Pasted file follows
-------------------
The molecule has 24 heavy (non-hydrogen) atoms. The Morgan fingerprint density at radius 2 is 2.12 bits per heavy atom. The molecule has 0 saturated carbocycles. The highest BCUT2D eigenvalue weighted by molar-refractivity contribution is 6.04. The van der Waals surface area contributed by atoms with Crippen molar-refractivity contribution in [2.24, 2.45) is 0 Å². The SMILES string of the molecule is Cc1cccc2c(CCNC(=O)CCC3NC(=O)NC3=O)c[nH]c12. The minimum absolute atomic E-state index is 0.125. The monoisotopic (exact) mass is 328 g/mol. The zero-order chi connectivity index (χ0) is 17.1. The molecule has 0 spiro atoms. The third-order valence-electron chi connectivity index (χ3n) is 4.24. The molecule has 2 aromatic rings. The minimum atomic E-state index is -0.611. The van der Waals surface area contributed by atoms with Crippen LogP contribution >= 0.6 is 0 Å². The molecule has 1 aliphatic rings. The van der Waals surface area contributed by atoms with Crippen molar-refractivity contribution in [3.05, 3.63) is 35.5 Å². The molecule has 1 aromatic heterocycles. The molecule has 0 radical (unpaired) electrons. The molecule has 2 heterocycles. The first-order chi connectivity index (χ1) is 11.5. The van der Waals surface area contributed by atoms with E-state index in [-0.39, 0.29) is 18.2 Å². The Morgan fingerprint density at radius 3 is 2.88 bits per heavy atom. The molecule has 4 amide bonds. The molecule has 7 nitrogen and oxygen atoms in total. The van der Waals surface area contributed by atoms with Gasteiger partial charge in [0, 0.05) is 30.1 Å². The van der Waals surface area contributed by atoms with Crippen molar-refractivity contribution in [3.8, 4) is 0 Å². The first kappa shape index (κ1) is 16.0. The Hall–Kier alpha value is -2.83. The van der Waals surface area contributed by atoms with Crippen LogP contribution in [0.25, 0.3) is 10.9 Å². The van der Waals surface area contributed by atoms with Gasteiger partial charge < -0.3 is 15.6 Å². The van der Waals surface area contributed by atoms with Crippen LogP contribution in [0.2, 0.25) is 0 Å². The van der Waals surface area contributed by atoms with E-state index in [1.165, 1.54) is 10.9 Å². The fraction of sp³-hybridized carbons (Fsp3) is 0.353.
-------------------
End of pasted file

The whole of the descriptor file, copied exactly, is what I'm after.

The molecule has 24 heavy (non-hydrogen) atoms. The Morgan fingerprint density at radius 2 is 2.12 bits per heavy atom. The molecule has 0 saturated carbocycles. The highest BCUT2D eigenvalue weighted by molar-refractivity contribution is 6.04. The van der Waals surface area contributed by atoms with Crippen molar-refractivity contribution in [2.24, 2.45) is 0 Å². The SMILES string of the molecule is Cc1cccc2c(CCNC(=O)CCC3NC(=O)NC3=O)c[nH]c12. The minimum absolute atomic E-state index is 0.125. The monoisotopic (exact) mass is 328 g/mol. The zero-order chi connectivity index (χ0) is 17.1. The molecule has 0 spiro atoms. The third-order valence-electron chi connectivity index (χ3n) is 4.24. The molecule has 2 aromatic rings. The minimum atomic E-state index is -0.611. The van der Waals surface area contributed by atoms with Crippen LogP contribution >= 0.6 is 0 Å². The molecule has 1 aliphatic rings. The van der Waals surface area contributed by atoms with Crippen molar-refractivity contribution in [3.05, 3.63) is 35.5 Å². The molecule has 1 aromatic heterocycles. The molecule has 0 radical (unpaired) electrons. The molecule has 2 heterocycles. The first-order chi connectivity index (χ1) is 11.5. The van der Waals surface area contributed by atoms with E-state index in [-0.39, 0.29) is 18.2 Å². The Morgan fingerprint density at radius 3 is 2.88 bits per heavy atom. The molecule has 4 amide bonds. The molecule has 7 nitrogen and oxygen atoms in total. The van der Waals surface area contributed by atoms with Gasteiger partial charge in [0, 0.05) is 30.1 Å². The van der Waals surface area contributed by atoms with Crippen molar-refractivity contribution in [3.8, 4) is 0 Å². The first kappa shape index (κ1) is 16.0. The Hall–Kier alpha value is -2.83. The van der Waals surface area contributed by atoms with Crippen LogP contribution in [0.25, 0.3) is 10.9 Å². The van der Waals surface area contributed by atoms with Gasteiger partial charge < -0.3 is 15.6 Å². The van der Waals surface area contributed by atoms with Crippen LogP contribution in [0.2, 0.25) is 0 Å². The van der Waals surface area contributed by atoms with E-state index in [1.165, 1.54) is 10.9 Å². The fraction of sp³-hybridized carbons (Fsp3) is 0.353.